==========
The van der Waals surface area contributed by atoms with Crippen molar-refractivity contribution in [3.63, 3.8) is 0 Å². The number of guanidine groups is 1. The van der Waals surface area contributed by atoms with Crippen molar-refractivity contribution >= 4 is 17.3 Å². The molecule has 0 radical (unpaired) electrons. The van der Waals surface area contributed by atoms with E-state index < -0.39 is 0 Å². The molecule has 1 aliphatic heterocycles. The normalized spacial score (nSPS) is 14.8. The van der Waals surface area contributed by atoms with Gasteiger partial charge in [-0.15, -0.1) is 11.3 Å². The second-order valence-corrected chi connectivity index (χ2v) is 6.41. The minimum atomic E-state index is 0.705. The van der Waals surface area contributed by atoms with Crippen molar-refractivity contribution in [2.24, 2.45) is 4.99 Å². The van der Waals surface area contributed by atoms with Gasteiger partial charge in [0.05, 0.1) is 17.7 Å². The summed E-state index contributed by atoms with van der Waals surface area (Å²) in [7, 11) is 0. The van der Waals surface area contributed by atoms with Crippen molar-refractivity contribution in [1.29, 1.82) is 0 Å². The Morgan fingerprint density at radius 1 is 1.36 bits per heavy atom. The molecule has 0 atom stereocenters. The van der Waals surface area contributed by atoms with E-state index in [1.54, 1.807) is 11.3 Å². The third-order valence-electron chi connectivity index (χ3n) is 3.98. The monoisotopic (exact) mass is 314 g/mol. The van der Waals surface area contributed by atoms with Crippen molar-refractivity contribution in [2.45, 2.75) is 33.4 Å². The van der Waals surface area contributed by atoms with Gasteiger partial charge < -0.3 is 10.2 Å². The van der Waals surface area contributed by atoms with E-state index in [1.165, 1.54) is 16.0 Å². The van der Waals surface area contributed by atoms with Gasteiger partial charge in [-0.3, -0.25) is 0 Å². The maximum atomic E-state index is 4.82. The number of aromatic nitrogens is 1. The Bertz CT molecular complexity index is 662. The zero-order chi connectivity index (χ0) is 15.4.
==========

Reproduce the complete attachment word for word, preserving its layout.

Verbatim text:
The van der Waals surface area contributed by atoms with Crippen molar-refractivity contribution in [3.63, 3.8) is 0 Å². The number of guanidine groups is 1. The van der Waals surface area contributed by atoms with Crippen molar-refractivity contribution >= 4 is 17.3 Å². The molecule has 0 radical (unpaired) electrons. The van der Waals surface area contributed by atoms with E-state index < -0.39 is 0 Å². The molecule has 1 aliphatic heterocycles. The normalized spacial score (nSPS) is 14.8. The van der Waals surface area contributed by atoms with Gasteiger partial charge in [-0.15, -0.1) is 11.3 Å². The second-order valence-corrected chi connectivity index (χ2v) is 6.41. The minimum atomic E-state index is 0.705. The van der Waals surface area contributed by atoms with Crippen molar-refractivity contribution in [2.24, 2.45) is 4.99 Å². The van der Waals surface area contributed by atoms with Gasteiger partial charge in [0.05, 0.1) is 17.7 Å². The summed E-state index contributed by atoms with van der Waals surface area (Å²) in [7, 11) is 0. The van der Waals surface area contributed by atoms with Crippen molar-refractivity contribution in [1.29, 1.82) is 0 Å². The Morgan fingerprint density at radius 1 is 1.36 bits per heavy atom. The molecule has 0 atom stereocenters. The van der Waals surface area contributed by atoms with E-state index in [1.54, 1.807) is 11.3 Å². The third-order valence-electron chi connectivity index (χ3n) is 3.98. The monoisotopic (exact) mass is 314 g/mol. The van der Waals surface area contributed by atoms with Crippen molar-refractivity contribution in [2.45, 2.75) is 33.4 Å². The van der Waals surface area contributed by atoms with Gasteiger partial charge < -0.3 is 10.2 Å². The van der Waals surface area contributed by atoms with E-state index in [1.165, 1.54) is 16.0 Å². The van der Waals surface area contributed by atoms with Gasteiger partial charge in [-0.3, -0.25) is 0 Å². The maximum atomic E-state index is 4.82. The number of aromatic nitrogens is 1. The Bertz CT molecular complexity index is 662. The zero-order chi connectivity index (χ0) is 15.4.